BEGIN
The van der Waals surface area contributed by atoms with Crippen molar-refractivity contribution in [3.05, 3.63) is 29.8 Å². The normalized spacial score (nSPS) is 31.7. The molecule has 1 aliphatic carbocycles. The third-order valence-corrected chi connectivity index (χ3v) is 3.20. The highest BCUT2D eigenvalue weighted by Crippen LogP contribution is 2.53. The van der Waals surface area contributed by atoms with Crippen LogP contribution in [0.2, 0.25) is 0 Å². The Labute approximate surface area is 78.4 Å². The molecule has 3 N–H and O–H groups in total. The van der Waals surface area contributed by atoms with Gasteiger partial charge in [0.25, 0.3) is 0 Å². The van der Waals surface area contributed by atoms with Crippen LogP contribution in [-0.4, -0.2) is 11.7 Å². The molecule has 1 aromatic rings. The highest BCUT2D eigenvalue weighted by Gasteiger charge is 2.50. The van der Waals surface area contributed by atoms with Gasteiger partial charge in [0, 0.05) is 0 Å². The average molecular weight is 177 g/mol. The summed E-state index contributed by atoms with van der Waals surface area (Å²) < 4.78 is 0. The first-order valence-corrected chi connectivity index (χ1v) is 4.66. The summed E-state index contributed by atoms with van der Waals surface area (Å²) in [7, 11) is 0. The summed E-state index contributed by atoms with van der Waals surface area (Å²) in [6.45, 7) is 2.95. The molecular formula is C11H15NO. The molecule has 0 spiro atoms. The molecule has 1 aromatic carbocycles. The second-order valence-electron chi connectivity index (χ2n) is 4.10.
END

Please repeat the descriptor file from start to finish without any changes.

The van der Waals surface area contributed by atoms with Crippen molar-refractivity contribution in [3.05, 3.63) is 29.8 Å². The normalized spacial score (nSPS) is 31.7. The molecule has 1 aliphatic carbocycles. The third-order valence-corrected chi connectivity index (χ3v) is 3.20. The highest BCUT2D eigenvalue weighted by Crippen LogP contribution is 2.53. The van der Waals surface area contributed by atoms with Crippen LogP contribution in [0.2, 0.25) is 0 Å². The Labute approximate surface area is 78.4 Å². The molecule has 3 N–H and O–H groups in total. The van der Waals surface area contributed by atoms with Gasteiger partial charge in [0.25, 0.3) is 0 Å². The van der Waals surface area contributed by atoms with Crippen LogP contribution in [-0.4, -0.2) is 11.7 Å². The molecule has 1 aromatic rings. The highest BCUT2D eigenvalue weighted by Gasteiger charge is 2.50. The van der Waals surface area contributed by atoms with Gasteiger partial charge in [0, 0.05) is 0 Å². The average molecular weight is 177 g/mol. The summed E-state index contributed by atoms with van der Waals surface area (Å²) < 4.78 is 0. The first-order valence-corrected chi connectivity index (χ1v) is 4.66. The summed E-state index contributed by atoms with van der Waals surface area (Å²) in [7, 11) is 0. The summed E-state index contributed by atoms with van der Waals surface area (Å²) in [6.45, 7) is 2.95. The molecular formula is C11H15NO. The molecule has 0 spiro atoms. The molecule has 1 aromatic carbocycles. The second-order valence-electron chi connectivity index (χ2n) is 4.10.